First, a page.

Luke 6:38: "Give, and it will be given to you. Good measure, pressed down, shaken together, running over, will be put into your lap. For with the measure you use it will be measured back to you.”
Have you ever heard the term "measure for measure"? It comes from this verse. God wants us to have giving hearts. But if we give bad things to people, we will reap the consequences. Sowing has good and bad connotations. Jesus curses the fig tree but we know the fruit of the Spirit is blessed. Paul even lists the fruit of the Spirit a chapter prior to the reaping what you sow passage.
Do We Really Reap What We Sow?
Reaping and sowing are essentially about blessings and consequences. Sowing with actions like drunk driving results in a DUI. Having sex outside of marriage results in a broken heart, a broken spirit, STD’s, or an unplanned pregnancy. Cheating on exam results in a failing grade.
Sowing in God’s Word results in choosing to obey creates safe boundaries. Choosing to wait until marriage for sex creates an unmatched intimacy with your spouse. Studying for exam results in a passing grade.
While it sounds like the phrase, “What goes around comes around,” it is not karma. Karma’s origins are in the Buddhist and Hindu traditions. It is believed the sum of a person’s actions, in this life, decides the fate of their future. This is not the concept of sowing and reaping.
As a new person in Christ, sowing means to live life according to the Word of God and doing the things he’s asked of each of us. In essence, it is planting the seeds of a spiritually fruitful garden with an overabundance of Christ’s love and strength to do it.
John 4:34 reminds us there is a joy in doing what God has called us and that joy isn’t dependent on the harvest that comes with our fruitful efforts.
In fact, Psalm 126:5 reminds us, “Those who sow with tears will reap with songs of joy” (Psalm 126:5). God can even bring joy out of dire, even tragic, events.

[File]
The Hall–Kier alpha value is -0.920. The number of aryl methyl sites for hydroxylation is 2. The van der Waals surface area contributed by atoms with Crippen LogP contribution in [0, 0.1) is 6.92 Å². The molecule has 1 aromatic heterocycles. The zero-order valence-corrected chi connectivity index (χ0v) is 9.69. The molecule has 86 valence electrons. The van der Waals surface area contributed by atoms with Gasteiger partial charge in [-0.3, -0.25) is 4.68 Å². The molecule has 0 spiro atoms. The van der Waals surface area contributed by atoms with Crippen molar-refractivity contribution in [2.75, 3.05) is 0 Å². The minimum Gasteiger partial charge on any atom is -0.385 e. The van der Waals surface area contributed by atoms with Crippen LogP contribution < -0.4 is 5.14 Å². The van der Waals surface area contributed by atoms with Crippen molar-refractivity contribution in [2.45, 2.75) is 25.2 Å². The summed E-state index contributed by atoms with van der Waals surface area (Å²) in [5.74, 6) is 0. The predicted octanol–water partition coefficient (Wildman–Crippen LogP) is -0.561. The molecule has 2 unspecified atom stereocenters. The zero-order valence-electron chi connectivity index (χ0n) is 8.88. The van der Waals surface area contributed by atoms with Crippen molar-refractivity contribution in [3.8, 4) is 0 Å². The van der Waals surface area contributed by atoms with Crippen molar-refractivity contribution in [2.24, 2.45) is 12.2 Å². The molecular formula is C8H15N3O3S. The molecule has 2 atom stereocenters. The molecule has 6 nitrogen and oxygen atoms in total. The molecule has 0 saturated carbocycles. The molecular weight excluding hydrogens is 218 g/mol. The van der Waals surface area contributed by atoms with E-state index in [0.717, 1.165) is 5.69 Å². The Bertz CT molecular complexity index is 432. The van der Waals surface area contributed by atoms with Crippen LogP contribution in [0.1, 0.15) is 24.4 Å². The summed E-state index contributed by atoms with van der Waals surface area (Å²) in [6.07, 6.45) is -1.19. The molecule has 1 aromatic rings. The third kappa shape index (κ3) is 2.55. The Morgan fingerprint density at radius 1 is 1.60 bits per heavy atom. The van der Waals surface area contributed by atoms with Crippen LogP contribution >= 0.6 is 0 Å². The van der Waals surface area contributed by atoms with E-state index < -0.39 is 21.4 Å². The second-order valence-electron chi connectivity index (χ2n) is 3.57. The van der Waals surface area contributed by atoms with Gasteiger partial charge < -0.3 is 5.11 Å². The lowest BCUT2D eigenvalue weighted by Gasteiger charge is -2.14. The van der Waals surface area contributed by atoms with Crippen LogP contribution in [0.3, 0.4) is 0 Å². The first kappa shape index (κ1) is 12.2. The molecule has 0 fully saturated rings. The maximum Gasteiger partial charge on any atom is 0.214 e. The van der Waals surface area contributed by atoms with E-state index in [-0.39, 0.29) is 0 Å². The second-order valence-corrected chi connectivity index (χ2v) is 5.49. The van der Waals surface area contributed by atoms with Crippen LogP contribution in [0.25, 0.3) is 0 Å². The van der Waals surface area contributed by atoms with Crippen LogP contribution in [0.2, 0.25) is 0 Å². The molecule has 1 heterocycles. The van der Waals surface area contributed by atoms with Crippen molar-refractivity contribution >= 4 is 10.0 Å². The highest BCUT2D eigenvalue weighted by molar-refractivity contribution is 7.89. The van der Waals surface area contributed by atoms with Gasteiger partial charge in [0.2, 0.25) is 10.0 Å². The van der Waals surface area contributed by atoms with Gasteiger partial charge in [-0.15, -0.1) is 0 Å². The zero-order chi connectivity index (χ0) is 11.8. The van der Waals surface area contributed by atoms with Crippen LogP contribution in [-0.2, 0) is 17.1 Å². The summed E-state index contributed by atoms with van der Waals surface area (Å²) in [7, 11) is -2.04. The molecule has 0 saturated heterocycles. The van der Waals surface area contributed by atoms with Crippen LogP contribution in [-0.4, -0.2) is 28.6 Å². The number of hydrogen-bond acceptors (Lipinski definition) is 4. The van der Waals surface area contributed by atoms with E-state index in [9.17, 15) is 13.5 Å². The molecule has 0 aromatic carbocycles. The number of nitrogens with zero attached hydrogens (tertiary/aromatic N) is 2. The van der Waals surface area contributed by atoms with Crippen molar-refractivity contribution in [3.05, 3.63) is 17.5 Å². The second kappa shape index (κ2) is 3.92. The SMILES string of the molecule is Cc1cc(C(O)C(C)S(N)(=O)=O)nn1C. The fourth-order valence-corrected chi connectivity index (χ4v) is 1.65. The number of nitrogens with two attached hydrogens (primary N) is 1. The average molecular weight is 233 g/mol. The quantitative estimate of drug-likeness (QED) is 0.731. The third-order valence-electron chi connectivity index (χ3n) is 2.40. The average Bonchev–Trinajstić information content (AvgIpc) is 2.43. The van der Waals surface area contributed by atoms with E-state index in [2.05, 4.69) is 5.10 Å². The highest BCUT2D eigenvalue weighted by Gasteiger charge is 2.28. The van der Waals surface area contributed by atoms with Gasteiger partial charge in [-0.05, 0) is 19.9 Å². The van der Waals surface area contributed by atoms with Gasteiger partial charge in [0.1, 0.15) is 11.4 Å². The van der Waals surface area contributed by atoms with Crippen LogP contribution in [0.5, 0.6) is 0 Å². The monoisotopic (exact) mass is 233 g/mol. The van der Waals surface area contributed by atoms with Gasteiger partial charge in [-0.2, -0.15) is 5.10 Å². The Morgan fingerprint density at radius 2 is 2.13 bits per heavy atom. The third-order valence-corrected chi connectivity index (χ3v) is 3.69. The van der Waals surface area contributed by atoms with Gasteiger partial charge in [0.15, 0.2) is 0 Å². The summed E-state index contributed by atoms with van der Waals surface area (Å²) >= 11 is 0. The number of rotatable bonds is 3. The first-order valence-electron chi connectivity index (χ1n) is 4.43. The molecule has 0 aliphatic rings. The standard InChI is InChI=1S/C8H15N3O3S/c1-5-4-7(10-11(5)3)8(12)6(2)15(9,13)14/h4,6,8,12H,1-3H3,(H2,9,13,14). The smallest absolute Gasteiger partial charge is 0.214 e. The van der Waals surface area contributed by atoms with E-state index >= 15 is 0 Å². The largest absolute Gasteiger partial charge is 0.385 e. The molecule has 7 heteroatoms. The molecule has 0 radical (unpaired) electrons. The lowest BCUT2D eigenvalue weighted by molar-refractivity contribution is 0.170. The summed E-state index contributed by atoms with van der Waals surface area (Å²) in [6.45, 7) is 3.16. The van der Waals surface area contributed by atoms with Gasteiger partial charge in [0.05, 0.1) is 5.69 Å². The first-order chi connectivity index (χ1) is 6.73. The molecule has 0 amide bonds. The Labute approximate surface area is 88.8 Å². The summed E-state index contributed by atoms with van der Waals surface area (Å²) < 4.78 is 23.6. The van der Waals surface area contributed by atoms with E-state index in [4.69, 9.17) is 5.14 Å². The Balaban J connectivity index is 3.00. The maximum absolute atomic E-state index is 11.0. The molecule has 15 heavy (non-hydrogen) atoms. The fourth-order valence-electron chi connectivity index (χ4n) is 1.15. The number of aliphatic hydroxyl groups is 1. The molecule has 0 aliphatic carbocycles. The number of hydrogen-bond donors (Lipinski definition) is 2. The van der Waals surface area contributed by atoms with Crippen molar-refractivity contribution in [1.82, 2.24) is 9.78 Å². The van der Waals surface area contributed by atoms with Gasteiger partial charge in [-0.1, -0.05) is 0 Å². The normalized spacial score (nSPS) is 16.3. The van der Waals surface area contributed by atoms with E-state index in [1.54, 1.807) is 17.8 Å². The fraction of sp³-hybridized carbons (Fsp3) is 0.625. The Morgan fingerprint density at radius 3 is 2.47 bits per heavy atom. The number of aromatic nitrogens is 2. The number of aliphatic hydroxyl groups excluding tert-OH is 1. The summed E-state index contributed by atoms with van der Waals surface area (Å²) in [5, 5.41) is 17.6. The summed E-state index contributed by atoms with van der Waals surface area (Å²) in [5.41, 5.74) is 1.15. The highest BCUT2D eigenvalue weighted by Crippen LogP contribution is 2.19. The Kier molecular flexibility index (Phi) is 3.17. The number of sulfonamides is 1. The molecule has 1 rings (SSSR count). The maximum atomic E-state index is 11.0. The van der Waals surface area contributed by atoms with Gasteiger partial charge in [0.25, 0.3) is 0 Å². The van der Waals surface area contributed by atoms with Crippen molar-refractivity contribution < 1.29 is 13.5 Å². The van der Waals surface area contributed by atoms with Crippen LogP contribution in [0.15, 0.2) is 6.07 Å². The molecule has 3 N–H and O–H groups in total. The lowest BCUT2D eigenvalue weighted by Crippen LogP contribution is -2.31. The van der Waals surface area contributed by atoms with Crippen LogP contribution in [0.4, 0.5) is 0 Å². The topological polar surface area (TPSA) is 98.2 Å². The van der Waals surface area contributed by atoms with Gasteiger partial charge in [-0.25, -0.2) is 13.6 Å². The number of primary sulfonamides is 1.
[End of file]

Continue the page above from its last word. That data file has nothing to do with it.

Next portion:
God can even produce joy with our negative choices too. God’s law of sowing and reaping includes unmatched mercy and grace.
The heart of the Gospel is being able to reap what Jesus has sown for us in his mercy on the cross. Thank God the principle of grace is bigger than the law of reaping and sowing. We must remember to sow the fruit of the Spirit and not the fruit of the flesh. Because what we choose to sow will end up in our harvest.
Photo Credit: ©Unsplash/Daniel Jensen
Heather Riggleman is an author, national speaker, former award-winning journalist and podcast co-host of the Moms Together Podcast. She calls Nebraska home with her three kids and a husband of 21 years. She believes Jazzercise, Jesus, and tacos can fix anything and not necessarily in that order! She is author of I Call Him By Name Bible Study, the Bold Truths Prayer Journal, Mama Needs a Time Out, and Let’s Talk About Prayer and a contributor to several books. Her work has been featured on Proverbs 31 Ministries, MOPS, Today's Christian Woman, and Focus On the Family. You can find her at www.heatherriggleman.com or on Facebook.
This article is part of our larger resource library of popular Bible verse phrases and quotes. We want to provide easy to read articles that answer your questions about the meaning, origin, and history of specific verses within Scripture's context. It is our hope that these will help you better understand the meaning and purpose of God's Word in relation to your life today.